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L.A. Beat

Galt Museum explores life of bootlegger Emilio Picariello

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Southern Alberta has a pretty wild, wild west history, with plenty of interesting characters who might as well have stepped right out of  a movie, and in some cases inspired movies and opera.

Aimee Benoit stands with a family portrait of the Picariello family which opens the Galt Museum’s exhibit the Rise and Fall of Emilio Picariello. Photo by Richard Amery
 The Galt Museum explores the life of one of these characters, Emilio Picariello— a young Italian entrepreneur,  councilman and bootlegger who was arrested, tried and executed with family friend Florence Lassandro for the murder of Alberta Provincial police Cst. Stephen Lawson in their exhibit “ The Rise and Fall of Emilio Picariello,” which continues  until Jan. 7. It opened on Sept. 30.

“ A lot of people know his story, but guest curator Adrianna Davies looks at it from a little bit of a different perspective — what if they were innocent,” observed Galt Museum Curator Aimee Benoit.
“ She even found documents suggesting there may have been another  shooter in the alley,” she added.

 The exhibit is on loan from the Fernie Museum.
“He arrived in Fernie in 1911 as a young Italian immigrant. He was quite a prominent businessman and entrepreneur and he even served as a town councillor. He was well respected and well liked, but he became known as a bootlegger during prohibition, running alcohol through Coleman and Blairmore and into the United Staters,” she continued, noting he had a variety of businesses including an ice cream shop and gathered empty bottles, which he sold back to breweries and bottling plants.

“The Alberta Provincial Police, which ran in addition to the Royal Canadian Mounted Police, to focus on bootlegging, set up a sting operation during which Picarello’s son was shot in the hand, so he and family friend Florence Lassandro confronted Cst. Lawson and he was killed. They were tried, convicted and hanged for it in 1923,” she continued.

 She noted the exhibit also explores the social context of the incident including the temperance movement, and woman’s suffrage and even the media coverage of crime.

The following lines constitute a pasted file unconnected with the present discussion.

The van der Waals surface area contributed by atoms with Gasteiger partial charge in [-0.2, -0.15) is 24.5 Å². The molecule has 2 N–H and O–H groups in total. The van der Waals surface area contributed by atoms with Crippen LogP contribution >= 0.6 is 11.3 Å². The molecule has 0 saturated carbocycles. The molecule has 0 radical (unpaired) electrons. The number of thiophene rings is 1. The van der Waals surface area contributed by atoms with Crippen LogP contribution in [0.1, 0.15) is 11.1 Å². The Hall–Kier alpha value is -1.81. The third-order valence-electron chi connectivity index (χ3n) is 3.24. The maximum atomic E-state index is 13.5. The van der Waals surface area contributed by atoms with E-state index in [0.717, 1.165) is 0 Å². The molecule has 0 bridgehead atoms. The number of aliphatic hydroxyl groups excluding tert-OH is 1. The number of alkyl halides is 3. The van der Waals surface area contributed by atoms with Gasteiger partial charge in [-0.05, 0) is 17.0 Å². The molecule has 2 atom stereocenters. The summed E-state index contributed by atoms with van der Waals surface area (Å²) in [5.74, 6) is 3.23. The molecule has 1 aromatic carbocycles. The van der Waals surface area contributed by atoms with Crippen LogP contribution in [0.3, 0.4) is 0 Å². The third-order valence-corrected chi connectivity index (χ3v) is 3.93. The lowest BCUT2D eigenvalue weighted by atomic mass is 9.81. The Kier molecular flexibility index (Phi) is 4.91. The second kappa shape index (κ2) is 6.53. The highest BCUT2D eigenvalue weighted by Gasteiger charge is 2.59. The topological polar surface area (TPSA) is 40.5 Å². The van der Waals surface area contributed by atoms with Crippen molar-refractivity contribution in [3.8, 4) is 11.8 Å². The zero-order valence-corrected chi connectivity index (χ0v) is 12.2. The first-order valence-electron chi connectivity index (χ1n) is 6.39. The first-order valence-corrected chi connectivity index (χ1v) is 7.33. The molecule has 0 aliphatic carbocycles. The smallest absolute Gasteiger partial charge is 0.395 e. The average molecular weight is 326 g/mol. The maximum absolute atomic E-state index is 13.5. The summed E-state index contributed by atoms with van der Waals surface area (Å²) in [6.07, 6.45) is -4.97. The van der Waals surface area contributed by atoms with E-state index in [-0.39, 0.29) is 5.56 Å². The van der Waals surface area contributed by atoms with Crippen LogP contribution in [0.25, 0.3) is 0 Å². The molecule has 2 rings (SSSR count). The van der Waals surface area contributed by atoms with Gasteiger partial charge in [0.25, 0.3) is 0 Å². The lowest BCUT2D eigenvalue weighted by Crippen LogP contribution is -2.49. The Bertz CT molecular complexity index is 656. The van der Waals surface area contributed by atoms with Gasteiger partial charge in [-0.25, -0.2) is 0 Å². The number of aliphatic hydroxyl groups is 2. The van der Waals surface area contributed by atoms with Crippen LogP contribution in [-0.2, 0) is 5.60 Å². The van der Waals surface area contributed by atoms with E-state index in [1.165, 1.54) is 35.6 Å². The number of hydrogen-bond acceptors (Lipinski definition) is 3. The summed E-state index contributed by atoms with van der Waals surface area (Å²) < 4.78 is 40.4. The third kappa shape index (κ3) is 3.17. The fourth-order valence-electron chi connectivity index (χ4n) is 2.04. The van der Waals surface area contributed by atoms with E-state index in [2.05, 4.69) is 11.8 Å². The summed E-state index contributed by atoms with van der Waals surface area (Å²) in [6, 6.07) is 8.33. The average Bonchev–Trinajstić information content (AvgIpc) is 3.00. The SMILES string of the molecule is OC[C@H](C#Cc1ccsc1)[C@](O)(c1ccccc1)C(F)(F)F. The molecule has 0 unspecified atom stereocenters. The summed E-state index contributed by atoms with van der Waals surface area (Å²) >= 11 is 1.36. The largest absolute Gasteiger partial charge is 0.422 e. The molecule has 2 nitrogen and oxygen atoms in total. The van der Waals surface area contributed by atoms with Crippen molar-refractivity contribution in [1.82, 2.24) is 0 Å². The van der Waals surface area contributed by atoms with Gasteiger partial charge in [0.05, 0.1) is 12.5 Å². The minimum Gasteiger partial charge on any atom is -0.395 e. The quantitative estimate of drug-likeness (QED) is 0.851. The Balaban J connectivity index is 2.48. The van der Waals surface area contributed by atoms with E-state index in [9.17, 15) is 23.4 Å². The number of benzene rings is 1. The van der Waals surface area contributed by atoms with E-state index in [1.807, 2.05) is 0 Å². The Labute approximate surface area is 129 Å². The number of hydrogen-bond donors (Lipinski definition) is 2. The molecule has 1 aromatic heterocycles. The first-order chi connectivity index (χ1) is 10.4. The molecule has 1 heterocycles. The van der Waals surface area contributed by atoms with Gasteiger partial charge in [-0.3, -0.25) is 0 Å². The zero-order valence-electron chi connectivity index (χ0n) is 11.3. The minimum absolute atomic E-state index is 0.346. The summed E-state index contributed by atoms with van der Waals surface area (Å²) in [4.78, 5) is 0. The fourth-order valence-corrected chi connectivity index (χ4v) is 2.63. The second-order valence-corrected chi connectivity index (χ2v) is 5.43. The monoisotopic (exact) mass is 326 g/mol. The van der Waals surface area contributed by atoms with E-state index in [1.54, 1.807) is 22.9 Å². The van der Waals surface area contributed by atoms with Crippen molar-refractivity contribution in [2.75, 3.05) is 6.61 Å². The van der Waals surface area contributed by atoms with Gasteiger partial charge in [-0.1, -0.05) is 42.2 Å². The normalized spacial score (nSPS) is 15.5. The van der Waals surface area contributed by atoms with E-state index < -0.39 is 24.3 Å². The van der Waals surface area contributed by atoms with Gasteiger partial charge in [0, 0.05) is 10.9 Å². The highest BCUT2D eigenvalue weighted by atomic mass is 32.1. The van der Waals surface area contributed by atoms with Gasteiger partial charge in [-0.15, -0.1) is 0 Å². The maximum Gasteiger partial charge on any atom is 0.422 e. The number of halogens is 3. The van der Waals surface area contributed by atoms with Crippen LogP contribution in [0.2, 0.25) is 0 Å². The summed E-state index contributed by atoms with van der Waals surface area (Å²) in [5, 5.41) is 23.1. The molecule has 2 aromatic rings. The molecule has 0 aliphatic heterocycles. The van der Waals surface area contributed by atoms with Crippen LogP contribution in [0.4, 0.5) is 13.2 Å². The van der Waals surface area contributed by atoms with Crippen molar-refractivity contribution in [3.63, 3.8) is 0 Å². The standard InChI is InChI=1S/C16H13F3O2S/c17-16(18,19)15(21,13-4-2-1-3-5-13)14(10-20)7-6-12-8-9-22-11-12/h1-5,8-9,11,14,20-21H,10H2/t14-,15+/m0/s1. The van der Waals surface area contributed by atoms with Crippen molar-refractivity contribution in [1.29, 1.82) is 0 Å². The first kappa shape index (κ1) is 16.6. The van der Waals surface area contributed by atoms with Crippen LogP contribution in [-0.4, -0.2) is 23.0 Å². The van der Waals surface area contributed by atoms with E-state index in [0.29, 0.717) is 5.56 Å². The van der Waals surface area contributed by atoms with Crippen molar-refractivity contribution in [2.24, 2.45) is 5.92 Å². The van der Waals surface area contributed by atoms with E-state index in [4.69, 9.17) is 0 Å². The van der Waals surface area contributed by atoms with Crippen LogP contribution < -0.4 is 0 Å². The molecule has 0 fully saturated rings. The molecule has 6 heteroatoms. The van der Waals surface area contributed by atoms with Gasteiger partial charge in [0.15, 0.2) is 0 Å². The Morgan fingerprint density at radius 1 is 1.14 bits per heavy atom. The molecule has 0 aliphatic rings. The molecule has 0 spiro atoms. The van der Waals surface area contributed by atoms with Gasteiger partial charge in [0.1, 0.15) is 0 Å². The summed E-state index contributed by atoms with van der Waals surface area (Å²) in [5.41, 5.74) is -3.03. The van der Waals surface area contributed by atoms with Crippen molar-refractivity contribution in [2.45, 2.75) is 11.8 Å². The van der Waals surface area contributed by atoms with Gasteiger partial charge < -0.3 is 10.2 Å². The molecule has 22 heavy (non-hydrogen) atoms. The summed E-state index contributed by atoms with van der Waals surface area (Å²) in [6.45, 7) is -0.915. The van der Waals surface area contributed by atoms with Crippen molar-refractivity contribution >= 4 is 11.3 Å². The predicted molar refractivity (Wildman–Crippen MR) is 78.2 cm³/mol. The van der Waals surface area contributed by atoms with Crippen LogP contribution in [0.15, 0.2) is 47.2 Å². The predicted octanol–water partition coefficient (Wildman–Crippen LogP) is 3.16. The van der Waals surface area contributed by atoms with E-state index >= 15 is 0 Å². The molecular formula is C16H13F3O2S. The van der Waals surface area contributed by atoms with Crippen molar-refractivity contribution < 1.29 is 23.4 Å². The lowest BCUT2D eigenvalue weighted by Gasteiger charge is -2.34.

“ There were a lot of social ills happening at the time. There was the attitude towards Italian immigrants, women were fighting for their right to vote and there was so much media coverage of it, that they moved the trial to Edmonton (Fort Saskatchewan) because they thought it would affect the verdict,” she said.

 The exhibit tells the story through several panel boards, photographs and newspaper articles, plus a few artifacts from the Galt Museum collection about bootlegging and relevant issues of the era.
 “The case also inspired a lot of creative efforts like the opera Fillumena,” she continued, indicating a display case dedicated to  books and opera inspired by it.

There are also individual display cases dedicated to  the role of  the Italian Canadian  Cultural centre, which helped out  Italian families before the days of federal social security, the temperance movement, bootlegging itself, Picariello’s  bottle recycling business and even the Alberta Provincial police force.

 “The Rise and Fall of Emilio Picariello” is at the Galt Museum until Jan. 7.

Benoit noted in the new year there will be an exhibit drawing from The Galt museum’s archives, about the Alberta Provincial Police. The next big exhibit opens, Jan. 27. It  is curated by Jane Edmundson who will explore why museums and individuals collect and save items.

— By Richard Amery, L.A. Beat Editor
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